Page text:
"Is he unable to make calls? Or is he really still at [prison colony] IK-17 but he's been put in solitary and the prison is hiding that fact?" David Whelan asked.
David Whelan added that it was highly unusual that the family did not hear from him on November 24, the U.S. Thanksgiving Day holiday.
With reporting by Reuters
Exiled Group Uniting Russia's Non-Russian Ethnic Groups Protest Pope's Comments
The Free Nations League, an exiled group representing some of the dozens of non-Russian ethnic groups inside Russia, has sent a letter to Pope Francis protesting against his recent comments calling Chechens and Buryats "perhaps the cruelest" in Moscow's ongoing war in Ukraine.
In the letter, the Free Nations League calls the statement by the leader of the Roman Catholic Church "humiliating, offensive, and unproven."
In an interview with the Jesuit publication America published on November 28, Francis answered a question about the war in Ukraine by saying: "When I speak about Ukraine, I speak about the cruelty because I have much information about the cruelty of the troops that come in. Generally, the cruelest are perhaps those who are of Russia, but are not of the Russian tradition, such as the Chechens, the Buryati and so on. Certainly, the one who invades is the Russian state."
The Free Nations League did not demand an apology from the pontiff but instead recommended he become better acquainted with examples of cruelty by "the carriers of the Russian tradition" against Chechens and Buryats, a reference to "war crimes" committed against Chechens during Russian-Chechen wars in the 1990s, the "institutionalized assimilation of Buryats," and their disproportionate mobilization in the war in Ukraine.
The letter also urged Francis to "look at what Russian tradition is doing in Ukraine if examples of faraway Muslims and Buddhists are alien and unclear for you."
"Is it Buryats and Chechens who order the shelling of civilian targets, bomb maternity clinics and hospitals? Is it us who kidnap and forcibly take to Russia hundreds of thousands of Ukrainian children and conduct deportations within the occupied territories? Look into the eyes of that tradition -- those are Russian eyes," the letter says.
Representatives of Buryat, Chechen, Kalmyk, Tatar, Bashkir, Yakut, Erzya, Moksha, Cossack, and Ingermanland movements signed the letter.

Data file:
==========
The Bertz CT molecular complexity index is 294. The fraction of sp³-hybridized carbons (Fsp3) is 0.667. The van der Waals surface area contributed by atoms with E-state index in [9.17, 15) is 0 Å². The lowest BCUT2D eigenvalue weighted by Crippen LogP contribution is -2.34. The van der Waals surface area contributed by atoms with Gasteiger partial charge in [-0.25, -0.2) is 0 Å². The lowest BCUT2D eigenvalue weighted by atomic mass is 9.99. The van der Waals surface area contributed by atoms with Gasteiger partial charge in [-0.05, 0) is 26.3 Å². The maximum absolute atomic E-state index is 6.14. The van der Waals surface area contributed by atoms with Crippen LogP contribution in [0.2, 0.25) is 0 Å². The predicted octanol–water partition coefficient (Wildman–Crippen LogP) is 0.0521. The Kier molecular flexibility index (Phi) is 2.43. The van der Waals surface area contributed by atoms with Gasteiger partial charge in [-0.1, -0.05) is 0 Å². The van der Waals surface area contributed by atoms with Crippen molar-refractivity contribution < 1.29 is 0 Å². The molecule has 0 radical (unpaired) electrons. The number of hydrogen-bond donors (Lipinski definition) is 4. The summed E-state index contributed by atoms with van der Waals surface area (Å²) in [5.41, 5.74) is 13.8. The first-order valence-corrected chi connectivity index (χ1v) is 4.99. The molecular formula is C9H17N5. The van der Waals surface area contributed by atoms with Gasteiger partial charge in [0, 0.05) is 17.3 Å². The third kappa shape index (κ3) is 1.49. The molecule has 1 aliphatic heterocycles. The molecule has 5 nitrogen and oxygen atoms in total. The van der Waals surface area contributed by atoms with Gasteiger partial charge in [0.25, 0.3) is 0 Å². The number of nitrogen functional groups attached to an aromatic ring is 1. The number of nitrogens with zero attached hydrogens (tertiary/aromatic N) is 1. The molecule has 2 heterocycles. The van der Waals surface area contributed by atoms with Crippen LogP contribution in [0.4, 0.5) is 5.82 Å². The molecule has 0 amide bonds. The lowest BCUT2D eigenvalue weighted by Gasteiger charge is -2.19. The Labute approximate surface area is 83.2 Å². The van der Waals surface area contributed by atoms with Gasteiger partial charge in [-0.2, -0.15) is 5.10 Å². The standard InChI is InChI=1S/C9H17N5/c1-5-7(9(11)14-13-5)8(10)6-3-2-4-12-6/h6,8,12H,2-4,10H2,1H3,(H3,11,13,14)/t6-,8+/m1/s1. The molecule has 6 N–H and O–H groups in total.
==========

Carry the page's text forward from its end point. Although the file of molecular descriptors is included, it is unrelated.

Francis, who has been an outspoken critic of the war, has also been criticized by Russian officials, who reportedly lodged a protest in connection with the statements made in the interview.
The Vatican has not officially commented on the controversy surrounding the pontiff's remarks.
Russia's state-controlled TASS news agency quoted a source in the Vatican as saying that "there was no intention to offend Russia's peoples" and that "the interview's interpretations and translations will be checked."
With reporting by TASS
Iranian Sunni Clerics Release Video Urging End To Deadly Crackdown On Protesters
Sunni clerics of the southern Iranian province of Sistan and Baluchistan have released a video calling on authorities of the Islamic republic to stop a deadly crackdown on protests that has "no justificiation."
The video, released on November 29, shows the signatories of the statement together in a mosque.
According to the statement, the Sunni clerics of the southeastern Iranian cities of Khash, Taftan, and Mirjaveh were united in their stance with regional elders and cultural figures in condemning the repression of "Bloody Friday" in Zahedan and Khash as a sign of "national solidarity."
During the Bloody Friday massacre in the southeastern city of Zahedan on September 30, almost 100 people were killed and hundreds injured by security forces during protests sparked by the death of a 22-year-old woman while in custody of the morality police and the alleged rape of a 15-year-old girl by a local police commander.
At least 96 protesters were reportedly killed in the violence, with more than 300 others injured.
The Sunni clerics announced in their statement that "the killing of people in Zahedan and Khash, and in our beloved Kurdistan, and in other parts of Iran, has no justification and is completely condemned."
Earlier this month, top Iranian Sunni cleric Molavi Abdulhamid, who is regarded as a spiritual leader for Iran’s Sunni Muslim population, said senior officials, including Supreme Leader Ayatollah Ali Khamenei, were "responsible" for the killing of protesters in Zahedan and called for an immediate referendum with the presence of international observers to "change policies based on the wishes of the people."
Anger over Mahsa Amini's death has prompted thousands of Iranians to take to the streets to demand more freedoms and women's rights. The widespread demonstrations represent the biggest threat to the Islamic government since the 1979 revolution.